Informed consent was obtained from all participants. The study was approved by Usmanu Danfodio University Institutional Review Board.




Chi-square statistical test was used; and sample size was calculated using the two-sided test with a level of significance of 0.05; and approximately 90% power (β=0.1) for detecting the difference of 15% to 30% in knowledge of EBF by demographic characteristics [25].


Independent variables included socio-demographic characteristics of mothers, and knowledge of infant feeding practices.


Participants’ knowledge and practice of EBF were assessed using a modified questionnaire based on Community Level Nutrition Information System for Action (COLNISA) [26]. The questionnaire was translated from English to Hausa and back translated to English. Local scholars participated in translation of the survey questionnaire to Hausa. The modified instrument consisted of four questions about attitudes related to EBF and eight questions about benefits of breastfeeding. The questionnaire also collected demographic information including age, parity, education, religion, occupation, husband’s occupation, age and sex of the index child. Yes or no responses were coded by interviewers. Each correct response was given a score of 1 and each incorrect response was given a score of 0. Correct responses were based on information provided during counseling. Scores were graded as percentage with a cut-off at 50% to represent adequate knowledge. Participants were stratified into two groups based on their level of knowledge. “Intention to EBF” was defined as knowledge score of >50%. Mothers with knowledge score of <50% were classified as “No intention to EBF”. Data was analyzed using EPI INFO 3.3.




Characteristics of mothers and infants


Table 3 shows that the majority of participating mothers were multiparous. The average number of children was 5. Approximately 20% of mothers in either group were under the age of 20 years and about 50% were between 23 – 32 years old.


Although the majority of women in either community were housewives, approximately 40% of women in Kware (intervention group) and 30% of women in Bodinga (control group) were working as civil servants and traders. This finding was statistically significant (P=0.07). Educational attainment was low in both communities; 34% of women in Kware compared to 43% of women from Bodinga had completed formal education. In both communities, approximately half of the participants initiated breastfeeding within thirty minutes and approximately 20% initiated breastfeeding after 24 hours.


The difference in age of the index child between both communities was statistically significant (P=0.07). 42% of infants in Kware and 37% of infants in Bodinga were up to six months old; however, only 30% of infants in Kware and 20% of infants in Bodinga were exclusively breastfed. In either community about 30% of infants were up to 12 months old; 18% of infants in Bodinga were up to 18 months old versus 15% of infants in Kware; and about 20% of infants in Bodinga were more than 18 months old versus 15% in Kware. In this sample, mother-child pairs residing in Bodinga (control group) were older than mother-child pairs in Kware (intervention group). No discontinuation in breastfeeding was noted in the first four months except for one mother in Kware who stopped breastfeeding due to a new pregnancy. The discontinuation rate in the first 24 months was statistically significantly higher in the control group compared to the intervention group (Bodinga: 50%; Kware: 29.6%; P=0.00).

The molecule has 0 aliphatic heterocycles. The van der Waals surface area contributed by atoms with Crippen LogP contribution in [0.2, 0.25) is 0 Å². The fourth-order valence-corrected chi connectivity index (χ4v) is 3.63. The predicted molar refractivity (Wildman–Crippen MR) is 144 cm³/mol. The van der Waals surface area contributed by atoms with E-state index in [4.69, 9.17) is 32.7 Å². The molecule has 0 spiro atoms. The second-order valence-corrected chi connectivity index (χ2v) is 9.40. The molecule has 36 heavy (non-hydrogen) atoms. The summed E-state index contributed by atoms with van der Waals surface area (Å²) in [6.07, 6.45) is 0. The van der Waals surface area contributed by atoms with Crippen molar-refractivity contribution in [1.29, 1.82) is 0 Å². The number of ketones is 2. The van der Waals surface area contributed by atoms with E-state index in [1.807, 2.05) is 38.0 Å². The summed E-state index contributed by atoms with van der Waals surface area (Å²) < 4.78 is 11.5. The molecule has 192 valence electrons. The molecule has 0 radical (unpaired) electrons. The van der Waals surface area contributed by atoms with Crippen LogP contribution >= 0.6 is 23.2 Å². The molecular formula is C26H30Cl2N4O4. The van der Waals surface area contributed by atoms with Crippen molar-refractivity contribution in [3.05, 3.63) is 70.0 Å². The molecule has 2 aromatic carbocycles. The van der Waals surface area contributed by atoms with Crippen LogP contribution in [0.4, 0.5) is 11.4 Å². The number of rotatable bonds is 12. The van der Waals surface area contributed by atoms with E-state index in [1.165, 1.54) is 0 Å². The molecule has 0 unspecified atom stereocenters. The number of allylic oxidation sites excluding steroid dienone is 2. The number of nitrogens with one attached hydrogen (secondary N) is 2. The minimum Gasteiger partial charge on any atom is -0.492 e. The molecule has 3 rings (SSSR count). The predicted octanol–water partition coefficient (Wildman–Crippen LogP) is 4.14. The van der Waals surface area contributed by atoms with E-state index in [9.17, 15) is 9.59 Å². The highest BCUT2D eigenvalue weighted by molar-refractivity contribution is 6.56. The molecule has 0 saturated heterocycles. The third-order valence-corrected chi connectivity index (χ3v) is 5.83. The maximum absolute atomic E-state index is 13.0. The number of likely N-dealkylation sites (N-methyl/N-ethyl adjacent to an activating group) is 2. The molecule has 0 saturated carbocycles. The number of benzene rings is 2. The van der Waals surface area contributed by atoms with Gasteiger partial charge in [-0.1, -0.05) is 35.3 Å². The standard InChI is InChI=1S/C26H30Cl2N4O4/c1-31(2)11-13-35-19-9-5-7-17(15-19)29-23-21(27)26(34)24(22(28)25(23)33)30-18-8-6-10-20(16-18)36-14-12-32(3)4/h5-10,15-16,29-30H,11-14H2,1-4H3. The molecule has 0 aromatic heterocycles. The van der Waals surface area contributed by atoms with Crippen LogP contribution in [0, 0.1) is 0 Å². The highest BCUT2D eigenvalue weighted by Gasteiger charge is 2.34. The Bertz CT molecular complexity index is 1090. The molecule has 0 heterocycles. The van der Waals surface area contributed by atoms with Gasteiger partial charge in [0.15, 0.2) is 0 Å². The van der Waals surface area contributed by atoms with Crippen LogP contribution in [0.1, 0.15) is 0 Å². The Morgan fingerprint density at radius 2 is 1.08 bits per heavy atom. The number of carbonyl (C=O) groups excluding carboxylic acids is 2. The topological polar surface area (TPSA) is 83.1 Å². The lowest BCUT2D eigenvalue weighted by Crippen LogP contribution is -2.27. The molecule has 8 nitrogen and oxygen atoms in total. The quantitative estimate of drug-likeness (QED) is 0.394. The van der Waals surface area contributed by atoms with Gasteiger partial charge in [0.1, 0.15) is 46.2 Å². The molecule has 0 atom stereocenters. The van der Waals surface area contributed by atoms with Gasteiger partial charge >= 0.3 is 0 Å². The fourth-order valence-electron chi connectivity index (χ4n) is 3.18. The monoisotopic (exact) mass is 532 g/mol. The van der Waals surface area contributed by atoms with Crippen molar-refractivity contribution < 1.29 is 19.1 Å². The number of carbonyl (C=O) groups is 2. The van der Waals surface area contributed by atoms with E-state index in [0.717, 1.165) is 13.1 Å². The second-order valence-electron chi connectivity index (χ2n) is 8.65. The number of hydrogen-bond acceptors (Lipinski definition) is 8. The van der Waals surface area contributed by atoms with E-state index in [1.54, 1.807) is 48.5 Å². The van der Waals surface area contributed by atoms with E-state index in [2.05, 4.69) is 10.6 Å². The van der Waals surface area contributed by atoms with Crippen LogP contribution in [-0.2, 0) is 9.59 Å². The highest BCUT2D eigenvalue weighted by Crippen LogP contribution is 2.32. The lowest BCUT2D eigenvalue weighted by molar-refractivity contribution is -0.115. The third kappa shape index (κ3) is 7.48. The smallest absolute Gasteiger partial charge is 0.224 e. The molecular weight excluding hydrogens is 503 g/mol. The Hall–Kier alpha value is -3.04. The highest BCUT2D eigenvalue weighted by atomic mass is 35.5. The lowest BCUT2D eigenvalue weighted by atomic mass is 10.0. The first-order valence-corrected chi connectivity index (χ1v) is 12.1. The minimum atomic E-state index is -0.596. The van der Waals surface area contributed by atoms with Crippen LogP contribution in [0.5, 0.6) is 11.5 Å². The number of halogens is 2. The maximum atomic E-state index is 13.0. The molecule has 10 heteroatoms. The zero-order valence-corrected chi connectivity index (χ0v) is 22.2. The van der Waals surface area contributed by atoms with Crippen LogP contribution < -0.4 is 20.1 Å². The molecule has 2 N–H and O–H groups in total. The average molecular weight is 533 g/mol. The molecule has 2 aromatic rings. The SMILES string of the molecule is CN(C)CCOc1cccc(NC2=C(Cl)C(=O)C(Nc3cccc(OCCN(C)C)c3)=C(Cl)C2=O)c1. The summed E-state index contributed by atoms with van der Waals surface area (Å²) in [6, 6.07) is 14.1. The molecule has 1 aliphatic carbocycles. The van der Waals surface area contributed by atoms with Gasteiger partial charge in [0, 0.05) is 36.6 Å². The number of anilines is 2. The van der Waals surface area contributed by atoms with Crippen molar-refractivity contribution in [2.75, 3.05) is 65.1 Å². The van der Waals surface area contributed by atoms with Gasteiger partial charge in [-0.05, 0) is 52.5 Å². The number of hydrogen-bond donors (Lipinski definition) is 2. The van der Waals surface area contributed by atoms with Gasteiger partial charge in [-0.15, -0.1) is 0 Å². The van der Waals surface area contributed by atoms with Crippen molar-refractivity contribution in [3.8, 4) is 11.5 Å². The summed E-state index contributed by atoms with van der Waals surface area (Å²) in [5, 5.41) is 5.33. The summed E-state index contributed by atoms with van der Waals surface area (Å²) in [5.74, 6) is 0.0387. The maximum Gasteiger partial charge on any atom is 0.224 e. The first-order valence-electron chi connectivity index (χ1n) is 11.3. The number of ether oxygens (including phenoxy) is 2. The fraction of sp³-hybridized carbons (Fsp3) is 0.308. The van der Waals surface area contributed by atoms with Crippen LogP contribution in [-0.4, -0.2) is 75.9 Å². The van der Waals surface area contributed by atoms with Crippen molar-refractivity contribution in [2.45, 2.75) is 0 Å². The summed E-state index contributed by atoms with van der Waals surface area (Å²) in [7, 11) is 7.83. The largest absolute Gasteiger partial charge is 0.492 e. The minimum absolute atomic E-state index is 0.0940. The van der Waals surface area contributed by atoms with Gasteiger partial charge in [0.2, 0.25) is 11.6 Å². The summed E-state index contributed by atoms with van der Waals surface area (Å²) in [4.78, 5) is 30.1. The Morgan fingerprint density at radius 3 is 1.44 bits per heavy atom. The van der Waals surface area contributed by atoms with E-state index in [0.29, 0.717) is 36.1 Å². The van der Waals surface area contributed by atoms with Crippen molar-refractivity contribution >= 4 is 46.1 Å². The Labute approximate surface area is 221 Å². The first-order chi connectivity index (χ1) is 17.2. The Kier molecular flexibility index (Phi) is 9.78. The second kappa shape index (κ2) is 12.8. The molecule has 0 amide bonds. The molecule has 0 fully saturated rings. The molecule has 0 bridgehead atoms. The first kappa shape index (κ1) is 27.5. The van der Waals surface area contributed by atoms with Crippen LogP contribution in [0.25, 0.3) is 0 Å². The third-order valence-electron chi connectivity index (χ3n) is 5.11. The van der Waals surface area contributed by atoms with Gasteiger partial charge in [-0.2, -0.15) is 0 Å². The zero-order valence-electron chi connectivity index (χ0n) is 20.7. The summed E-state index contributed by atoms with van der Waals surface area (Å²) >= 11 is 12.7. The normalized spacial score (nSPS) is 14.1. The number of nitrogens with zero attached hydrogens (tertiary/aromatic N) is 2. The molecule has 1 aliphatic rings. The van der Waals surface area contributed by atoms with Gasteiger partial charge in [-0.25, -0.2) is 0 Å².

Intention to exclusive breastfeeding


Table 4 shows the demographic characteristics of mothers with intention to EBF before and after counseling. Intention to EBF was defined as knowledge score of >50%. Pre-intervention assessment showed that the proportion of mothers with Intention to EBF increased significantly with maternal age (P=0.01), education (P=0.00) and women who were exclusively breastfeeding (P=0.00). After counseling, the proportion of mothers with intention to EBF increased significantly with maternal age (P=0.00), occupation (P=0.00) and women who were exclusively breastfeeding (P=0.01). The proportion of mothers with non-formal education who planned to breastfeed exclusively increased compared to those with formal education but the difference was not statistically significant.